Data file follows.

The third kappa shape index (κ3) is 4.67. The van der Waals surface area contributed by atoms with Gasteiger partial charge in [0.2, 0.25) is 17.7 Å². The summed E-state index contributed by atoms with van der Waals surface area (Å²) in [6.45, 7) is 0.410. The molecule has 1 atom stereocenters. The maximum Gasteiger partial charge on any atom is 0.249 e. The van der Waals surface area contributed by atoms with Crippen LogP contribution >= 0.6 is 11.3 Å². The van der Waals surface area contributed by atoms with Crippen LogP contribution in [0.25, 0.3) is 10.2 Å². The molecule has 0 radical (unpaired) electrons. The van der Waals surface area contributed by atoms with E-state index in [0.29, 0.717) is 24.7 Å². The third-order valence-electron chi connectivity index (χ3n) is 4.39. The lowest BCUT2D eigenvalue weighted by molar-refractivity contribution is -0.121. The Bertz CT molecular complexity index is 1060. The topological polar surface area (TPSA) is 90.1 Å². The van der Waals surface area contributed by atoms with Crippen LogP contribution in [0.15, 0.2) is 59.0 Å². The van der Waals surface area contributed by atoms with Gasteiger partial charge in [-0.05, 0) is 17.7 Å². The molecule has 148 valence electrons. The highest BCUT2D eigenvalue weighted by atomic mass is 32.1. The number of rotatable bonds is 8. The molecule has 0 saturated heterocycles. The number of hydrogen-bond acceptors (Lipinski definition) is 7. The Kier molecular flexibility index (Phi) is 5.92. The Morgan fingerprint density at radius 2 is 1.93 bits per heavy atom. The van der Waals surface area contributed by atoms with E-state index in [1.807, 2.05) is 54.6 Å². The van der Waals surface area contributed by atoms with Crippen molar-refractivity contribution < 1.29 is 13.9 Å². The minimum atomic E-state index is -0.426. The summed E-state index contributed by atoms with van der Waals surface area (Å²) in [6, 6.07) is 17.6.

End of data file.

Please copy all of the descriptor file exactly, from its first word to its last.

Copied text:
The third kappa shape index (κ3) is 4.67. The van der Waals surface area contributed by atoms with Gasteiger partial charge in [0.2, 0.25) is 17.7 Å². The summed E-state index contributed by atoms with van der Waals surface area (Å²) in [6.45, 7) is 0.410. The molecule has 1 atom stereocenters. The maximum Gasteiger partial charge on any atom is 0.249 e. The van der Waals surface area contributed by atoms with Crippen LogP contribution >= 0.6 is 11.3 Å². The van der Waals surface area contributed by atoms with Crippen LogP contribution in [0.25, 0.3) is 10.2 Å². The molecule has 0 radical (unpaired) electrons. The van der Waals surface area contributed by atoms with E-state index in [0.29, 0.717) is 24.7 Å². The third-order valence-electron chi connectivity index (χ3n) is 4.39. The lowest BCUT2D eigenvalue weighted by molar-refractivity contribution is -0.121. The Bertz CT molecular complexity index is 1060. The topological polar surface area (TPSA) is 90.1 Å². The van der Waals surface area contributed by atoms with Crippen LogP contribution in [0.15, 0.2) is 59.0 Å². The van der Waals surface area contributed by atoms with Gasteiger partial charge in [-0.05, 0) is 17.7 Å². The molecule has 148 valence electrons. The highest BCUT2D eigenvalue weighted by atomic mass is 32.1. The number of rotatable bonds is 8. The molecule has 0 saturated heterocycles. The number of hydrogen-bond acceptors (Lipinski definition) is 7. The Kier molecular flexibility index (Phi) is 5.92. The Morgan fingerprint density at radius 2 is 1.93 bits per heavy atom. The van der Waals surface area contributed by atoms with E-state index in [1.807, 2.05) is 54.6 Å². The van der Waals surface area contributed by atoms with Crippen molar-refractivity contribution < 1.29 is 13.9 Å². The minimum atomic E-state index is -0.426. The summed E-state index contributed by atoms with van der Waals surface area (Å²) in [6, 6.07) is 17.6.